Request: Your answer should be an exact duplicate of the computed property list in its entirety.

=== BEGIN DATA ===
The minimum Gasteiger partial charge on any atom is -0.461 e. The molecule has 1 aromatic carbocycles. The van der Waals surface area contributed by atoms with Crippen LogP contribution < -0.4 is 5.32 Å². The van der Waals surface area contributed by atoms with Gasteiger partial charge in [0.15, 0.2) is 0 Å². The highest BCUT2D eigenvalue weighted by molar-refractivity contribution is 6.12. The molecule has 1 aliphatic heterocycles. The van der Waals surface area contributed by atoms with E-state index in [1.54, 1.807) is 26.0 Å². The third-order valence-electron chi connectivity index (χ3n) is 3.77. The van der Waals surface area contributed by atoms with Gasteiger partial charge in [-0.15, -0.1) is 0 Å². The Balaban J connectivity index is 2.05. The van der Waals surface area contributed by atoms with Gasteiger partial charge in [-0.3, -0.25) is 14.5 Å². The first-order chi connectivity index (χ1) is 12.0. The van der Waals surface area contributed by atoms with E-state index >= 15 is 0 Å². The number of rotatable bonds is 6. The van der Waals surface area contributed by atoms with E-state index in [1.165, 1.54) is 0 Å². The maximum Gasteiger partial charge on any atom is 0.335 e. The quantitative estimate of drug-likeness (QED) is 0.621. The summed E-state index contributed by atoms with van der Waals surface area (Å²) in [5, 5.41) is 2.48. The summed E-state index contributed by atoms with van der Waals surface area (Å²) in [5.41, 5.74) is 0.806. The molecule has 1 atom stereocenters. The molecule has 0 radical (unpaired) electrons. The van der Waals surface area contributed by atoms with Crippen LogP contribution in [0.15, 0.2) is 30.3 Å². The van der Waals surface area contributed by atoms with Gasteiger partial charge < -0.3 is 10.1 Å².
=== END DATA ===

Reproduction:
The minimum Gasteiger partial charge on any atom is -0.461 e. The molecule has 1 aromatic carbocycles. The van der Waals surface area contributed by atoms with Crippen LogP contribution < -0.4 is 5.32 Å². The van der Waals surface area contributed by atoms with Gasteiger partial charge in [0.15, 0.2) is 0 Å². The highest BCUT2D eigenvalue weighted by molar-refractivity contribution is 6.12. The molecule has 1 aliphatic heterocycles. The van der Waals surface area contributed by atoms with E-state index in [1.54, 1.807) is 26.0 Å². The third-order valence-electron chi connectivity index (χ3n) is 3.77. The van der Waals surface area contributed by atoms with Gasteiger partial charge in [-0.15, -0.1) is 0 Å². The Balaban J connectivity index is 2.05. The van der Waals surface area contributed by atoms with Gasteiger partial charge in [-0.3, -0.25) is 14.5 Å². The first-order chi connectivity index (χ1) is 12.0. The van der Waals surface area contributed by atoms with E-state index >= 15 is 0 Å². The number of rotatable bonds is 6. The van der Waals surface area contributed by atoms with E-state index in [1.165, 1.54) is 0 Å². The maximum Gasteiger partial charge on any atom is 0.335 e. The quantitative estimate of drug-likeness (QED) is 0.621. The summed E-state index contributed by atoms with van der Waals surface area (Å²) in [5, 5.41) is 2.48. The summed E-state index contributed by atoms with van der Waals surface area (Å²) in [5.41, 5.74) is 0.806. The molecule has 1 atom stereocenters. The molecule has 0 radical (unpaired) electrons. The van der Waals surface area contributed by atoms with Crippen LogP contribution in [0.15, 0.2) is 30.3 Å². The van der Waals surface area contributed by atoms with Gasteiger partial charge < -0.3 is 10.1 Å².